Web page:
LONDON: Former Pakistan batsman Ramiz Raja has urged the International Cricket Council (ICC) to set aside a two-month window solely for Test matches in a bid to preserve the longest form of the game.
While crowds for Tests in countries such as England remain strong, Ramiz, a member of the influential MCC world cricket committee, fears interest in Asia is "dwindling" thanks partly to the rise of lucrative domestic T20 competitions such as the Indian Premier League.
"I feel that the ICC has a decent plan in the shape of the World Test Championship," said Ramiz after a committee meeting at Lord's on Tuesday. "There should be a window for that and everything else should stop for a period of two months so the best players are available to play Test cricket."
He added: "It's got to get better. In Asia, for example, because of poor Test match scheduling, the interest is dwindling. When you go back home you are never sure if you are going to have a one-Test series, a two-Test series or whether you are going to have a Test series at all."
Raja said national governing bodies such as the Board of Control for Cricket in India (BCCI) and the Pakistan Cricket Board (PCB) had to play their part as well.
"You have to acknowledge and respect the status of Test match cricket and it has to come from the cricket boards, in Asia specifically,” he said. "For example, MS Dhoni retired from Test cricket yet got the A-grade contract from the BCCI, Shahid Afridi retired from Test cricket yet got the A-grade contract from PCB.”
Ramiz insisted that a Test championship is a way out to save the longest format of the game in the future. "It is under a lot of stress in Asia but if we have a properly planned Test match championship, that's the way out of this, otherwise we will be struggling to put aside as much money as is available for the T20 leagues."
Meanwhile the committee, whose members also include such illustrious names as Ricky Ponting, Brendon McCullum, Sourav Ganguly and Kumar Sangakkara, has come down against reducing Tests from five days to four days after it was suggested a shorter game might be more fan-friendly.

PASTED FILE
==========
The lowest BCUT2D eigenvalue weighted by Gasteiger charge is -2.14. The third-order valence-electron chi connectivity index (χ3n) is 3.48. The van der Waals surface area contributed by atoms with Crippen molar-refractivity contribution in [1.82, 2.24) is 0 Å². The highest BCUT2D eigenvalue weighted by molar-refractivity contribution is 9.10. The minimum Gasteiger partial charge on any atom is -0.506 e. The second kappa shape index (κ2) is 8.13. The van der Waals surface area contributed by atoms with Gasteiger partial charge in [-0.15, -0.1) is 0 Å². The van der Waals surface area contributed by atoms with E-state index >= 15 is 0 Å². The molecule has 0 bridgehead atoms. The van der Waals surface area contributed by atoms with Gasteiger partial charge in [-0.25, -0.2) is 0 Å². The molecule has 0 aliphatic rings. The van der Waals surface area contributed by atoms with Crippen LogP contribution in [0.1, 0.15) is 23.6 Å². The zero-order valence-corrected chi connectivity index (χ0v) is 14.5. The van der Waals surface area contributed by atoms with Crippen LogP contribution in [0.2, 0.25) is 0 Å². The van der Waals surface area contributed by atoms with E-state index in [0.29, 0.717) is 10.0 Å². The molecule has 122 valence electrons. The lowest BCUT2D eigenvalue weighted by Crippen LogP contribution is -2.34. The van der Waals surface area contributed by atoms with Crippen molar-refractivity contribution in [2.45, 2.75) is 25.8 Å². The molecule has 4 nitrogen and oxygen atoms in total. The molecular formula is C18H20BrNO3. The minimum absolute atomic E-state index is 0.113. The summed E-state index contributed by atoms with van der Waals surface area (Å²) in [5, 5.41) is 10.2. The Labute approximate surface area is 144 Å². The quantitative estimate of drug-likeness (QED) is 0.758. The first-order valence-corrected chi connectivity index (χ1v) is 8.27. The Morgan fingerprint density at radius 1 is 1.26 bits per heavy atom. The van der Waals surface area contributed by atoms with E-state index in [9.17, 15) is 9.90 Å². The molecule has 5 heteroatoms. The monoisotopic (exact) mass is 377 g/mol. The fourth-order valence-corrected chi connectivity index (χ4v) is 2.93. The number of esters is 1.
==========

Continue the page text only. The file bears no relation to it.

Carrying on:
"Last time we met, the committee was split, with some believing we should trial four-day Test matches," said outgoing chairman Mike Brearley, the former England captain. "This time, most of us thought, looking at the fact that over half the matches that got results last year got results in the fifth day, that we didn't want Test cricket to become more boring. So from a cricket point of view, we believe they should stay five days."
The committee also urged the ICC to move quickly to try to get cricket included for the 2024 Olympics, which will be staged in either Los Angeles or Paris.
"It is crucial to have cricket in the Olympics because the game will be introduced to many new parts of the world," said Ramiz. "But for that to happen we have to present a unified front from cricket that we want to be included in the Games. Los Angeles would be perfect — I played cricket there and you'd get massive crowds."
Brearley added it also be a huge boost to cricket in China as the Chinese government would inject huge funds if they had an Olympic team.
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